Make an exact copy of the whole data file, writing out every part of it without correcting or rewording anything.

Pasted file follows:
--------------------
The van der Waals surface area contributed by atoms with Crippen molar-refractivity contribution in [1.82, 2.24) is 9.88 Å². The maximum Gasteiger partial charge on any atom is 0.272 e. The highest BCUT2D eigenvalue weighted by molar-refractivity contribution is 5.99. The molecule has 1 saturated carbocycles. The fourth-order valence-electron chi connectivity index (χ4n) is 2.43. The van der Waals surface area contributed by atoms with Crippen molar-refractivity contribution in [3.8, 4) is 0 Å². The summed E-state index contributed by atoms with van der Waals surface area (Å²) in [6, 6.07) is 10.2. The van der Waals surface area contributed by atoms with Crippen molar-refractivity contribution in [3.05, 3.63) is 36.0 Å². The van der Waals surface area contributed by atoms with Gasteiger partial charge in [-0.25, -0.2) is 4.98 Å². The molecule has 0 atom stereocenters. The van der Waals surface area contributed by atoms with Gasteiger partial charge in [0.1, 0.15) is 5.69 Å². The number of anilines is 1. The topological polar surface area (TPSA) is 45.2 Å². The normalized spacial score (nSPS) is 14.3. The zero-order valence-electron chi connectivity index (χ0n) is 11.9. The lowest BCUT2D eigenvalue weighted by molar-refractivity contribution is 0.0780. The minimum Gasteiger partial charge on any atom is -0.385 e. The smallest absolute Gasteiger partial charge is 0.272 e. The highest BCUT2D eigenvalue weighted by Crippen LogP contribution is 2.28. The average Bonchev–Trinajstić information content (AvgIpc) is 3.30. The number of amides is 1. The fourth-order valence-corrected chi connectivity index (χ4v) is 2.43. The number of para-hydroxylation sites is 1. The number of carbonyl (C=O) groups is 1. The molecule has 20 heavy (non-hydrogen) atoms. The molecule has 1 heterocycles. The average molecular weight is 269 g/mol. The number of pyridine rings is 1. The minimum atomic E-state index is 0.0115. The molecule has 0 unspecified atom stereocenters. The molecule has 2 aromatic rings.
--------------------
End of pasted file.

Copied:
The van der Waals surface area contributed by atoms with Crippen molar-refractivity contribution in [1.82, 2.24) is 9.88 Å². The maximum Gasteiger partial charge on any atom is 0.272 e. The highest BCUT2D eigenvalue weighted by molar-refractivity contribution is 5.99. The molecule has 1 saturated carbocycles. The fourth-order valence-electron chi connectivity index (χ4n) is 2.43. The van der Waals surface area contributed by atoms with Crippen molar-refractivity contribution in [3.8, 4) is 0 Å². The summed E-state index contributed by atoms with van der Waals surface area (Å²) in [6, 6.07) is 10.2. The van der Waals surface area contributed by atoms with Crippen molar-refractivity contribution in [3.05, 3.63) is 36.0 Å². The van der Waals surface area contributed by atoms with Gasteiger partial charge in [-0.25, -0.2) is 4.98 Å². The molecule has 0 atom stereocenters. The van der Waals surface area contributed by atoms with Gasteiger partial charge in [0.1, 0.15) is 5.69 Å². The number of anilines is 1. The topological polar surface area (TPSA) is 45.2 Å². The normalized spacial score (nSPS) is 14.3. The zero-order valence-electron chi connectivity index (χ0n) is 11.9. The lowest BCUT2D eigenvalue weighted by molar-refractivity contribution is 0.0780. The minimum Gasteiger partial charge on any atom is -0.385 e. The smallest absolute Gasteiger partial charge is 0.272 e. The highest BCUT2D eigenvalue weighted by Crippen LogP contribution is 2.28. The average Bonchev–Trinajstić information content (AvgIpc) is 3.30. The number of amides is 1. The fourth-order valence-corrected chi connectivity index (χ4v) is 2.43. The number of para-hydroxylation sites is 1. The number of carbonyl (C=O) groups is 1. The molecule has 20 heavy (non-hydrogen) atoms. The molecule has 1 heterocycles. The average molecular weight is 269 g/mol. The number of pyridine rings is 1. The minimum atomic E-state index is 0.0115. The molecule has 0 unspecified atom stereocenters. The molecule has 2 aromatic rings.